Petros Giannakouris  /  AP
Nitin Desai, head of the Internet Governance Forum (IGF) speaks during an interview with the Associated Press in Athens, Greece, on Friday, Oct. 28, 2006. Desai will head the IGF conference from Oct. 30 till Nov. 2, organized by the United Nations and billed as the world's first global town hall meeting on the future of the Internet. (AP Photo/Petros Giannakouris)
updated 10/30/2006 1:44:42 PM ET 2006-10-30T18:44:42

A top EU official praised the United States' commitment to pull back from its historic oversight of the Internet as a worldwide conference on the network's future opened Monday.

EU Information Society Commissioner Viviane Reding said she hoped last month's deal would lead to eventual independence for the Internet Corporation for Assigned Names and Numbers, the non-profit agency in charge of the Internet's key traffic-management technologies.

"We are very satisfied with the work of ICANN. What Europe was objecting was the government oversight of ICANN," Reding told The Associated Press. "I think ICANN is doing a perfectly good job as it is. Just leave it alone."

Ahead of a U.N. summit on information technology last year, Europe insisted that the U.S. government cede responsibility of policing the Internet to some sort of new combination of governments and the private sector. The United States ultimately kept sole control — through ICANN — and agreed to this week's forum instead.

Last month, the Commerce Department said it would retain oversight of ICANN for another three years, although it agreed to be less actively engaged. Reding called that "the first step in the right direction."

"We do not need governments to have hands on ICANN. That's why we have discussed this for years with the Americans in order to leave ICANN free, to leave ICANN independent, without government oversight," she said. "We will monitor very closely what will happen in the next months and years and hope that ICANN can be independent."

The United States and other governments, she added, should focus instead on threats like spam and cybercrime.

Some 1,200 academics, policy makers, technology experts, user representatives and other delegates are attending the Internet Governance Forum, which runs through Thursday in this resort near Athens. Discussion topics are expected to include ways to ease current U.S. control of the Internet and improve international cooperation to fight Internet crimes like banking fraud and child pornography.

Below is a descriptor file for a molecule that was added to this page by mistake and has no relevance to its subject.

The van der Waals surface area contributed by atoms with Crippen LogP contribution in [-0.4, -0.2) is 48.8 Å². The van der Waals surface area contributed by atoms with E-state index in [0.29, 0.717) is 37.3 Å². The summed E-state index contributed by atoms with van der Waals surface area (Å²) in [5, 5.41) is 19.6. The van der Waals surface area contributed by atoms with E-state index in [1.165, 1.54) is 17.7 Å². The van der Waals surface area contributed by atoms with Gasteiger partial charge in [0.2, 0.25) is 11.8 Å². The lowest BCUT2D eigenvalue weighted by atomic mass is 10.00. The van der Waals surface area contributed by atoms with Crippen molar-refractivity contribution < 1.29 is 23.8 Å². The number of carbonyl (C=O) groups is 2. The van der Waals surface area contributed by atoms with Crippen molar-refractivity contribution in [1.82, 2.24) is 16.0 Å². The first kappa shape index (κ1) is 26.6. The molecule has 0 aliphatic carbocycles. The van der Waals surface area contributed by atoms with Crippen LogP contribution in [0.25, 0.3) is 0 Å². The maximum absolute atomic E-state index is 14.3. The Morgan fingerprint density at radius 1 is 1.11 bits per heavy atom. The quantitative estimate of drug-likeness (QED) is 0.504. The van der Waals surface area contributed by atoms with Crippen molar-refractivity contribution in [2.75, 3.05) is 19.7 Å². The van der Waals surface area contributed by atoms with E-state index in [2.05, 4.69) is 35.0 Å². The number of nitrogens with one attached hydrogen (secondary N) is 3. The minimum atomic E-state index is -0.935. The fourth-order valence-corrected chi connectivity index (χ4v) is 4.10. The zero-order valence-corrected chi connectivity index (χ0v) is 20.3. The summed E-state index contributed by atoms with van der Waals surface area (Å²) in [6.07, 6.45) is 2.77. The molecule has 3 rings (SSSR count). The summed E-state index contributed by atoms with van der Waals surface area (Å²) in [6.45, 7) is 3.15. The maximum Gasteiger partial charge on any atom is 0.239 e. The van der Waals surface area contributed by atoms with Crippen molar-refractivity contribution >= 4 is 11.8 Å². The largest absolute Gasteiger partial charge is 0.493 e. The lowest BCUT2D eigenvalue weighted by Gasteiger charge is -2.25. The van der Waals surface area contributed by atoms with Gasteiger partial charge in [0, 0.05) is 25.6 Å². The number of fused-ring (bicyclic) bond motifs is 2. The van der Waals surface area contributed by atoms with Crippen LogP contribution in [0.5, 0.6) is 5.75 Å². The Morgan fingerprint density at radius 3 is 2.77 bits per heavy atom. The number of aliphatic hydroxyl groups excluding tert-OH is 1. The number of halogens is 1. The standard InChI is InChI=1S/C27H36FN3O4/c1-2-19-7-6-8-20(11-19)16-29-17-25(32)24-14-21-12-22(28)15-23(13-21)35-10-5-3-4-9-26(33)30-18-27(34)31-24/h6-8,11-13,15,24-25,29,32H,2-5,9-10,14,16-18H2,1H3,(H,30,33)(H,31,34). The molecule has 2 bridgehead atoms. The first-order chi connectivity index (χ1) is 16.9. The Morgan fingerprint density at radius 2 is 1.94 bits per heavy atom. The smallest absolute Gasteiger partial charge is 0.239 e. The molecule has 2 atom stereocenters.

"This is an opportunity for a dialogue of a very large scale," Greek Prime Minister Costas Karamanlis said in opening the forum. "Everyone's input is needed to keep the Internet free and safe."

Event organizers said the forum would not make recommendations but was aimed purely at starting a long-term dialogue and making such discussions more inclusive.

In an interview Friday, the U.N.'s top Internet official, Nitin Desai, predicted that Asia will drive a massive online expansion by the end of the decade, propelled by improved cell phone technology and expansion of computer-sharing schemes within communities.

"The big expansion in the Internet in the next five years is going to take place in developing countries," Desai said. "A lot of it in countries which are not English speaking ... where people don't even know the Latin alphabet, for instance, China."

Desai, a special adviser to the U.N. secretary-general, called on better cooperation between government and law-enforcement agencies to prevent overly restrictive Web policing, adding that the billion Internet users who are decent citizens should not be punished for the transgressions by the few.

"Criminals travel on the road. Therefore let's have a rule which says no one should get on the road without first checking at the police station. Would you do that? Of course you wouldn't. ... The important thing is not to overreact."

Desai described the Athens forum, which organizers plan to turn into an annual event, as a global "town hall meeting" that would bring together professionals who rarely talk to one another, at a time when the profile of the average Internet user is changing.

"This is a medium which in five years' time will have users who are not your classical Internet users. These are not research professionals in developed countries. ... It's going to be a lay user. It's going to be a user in China, in Arabic speaking countries, in India," he said.

Desai said Web-enabled cell phones would have a massive impact in the developing world.

"Once you get that, the cost of access won't be more than the cost of using a mobile phone," he said. "India is talking in terms of half a billion people having mobile phones, in a matter of barely five years."

Greek organizers said the next IGF meetings would be held in Brazil next year, in India in 2008 and Egypt in 2009.

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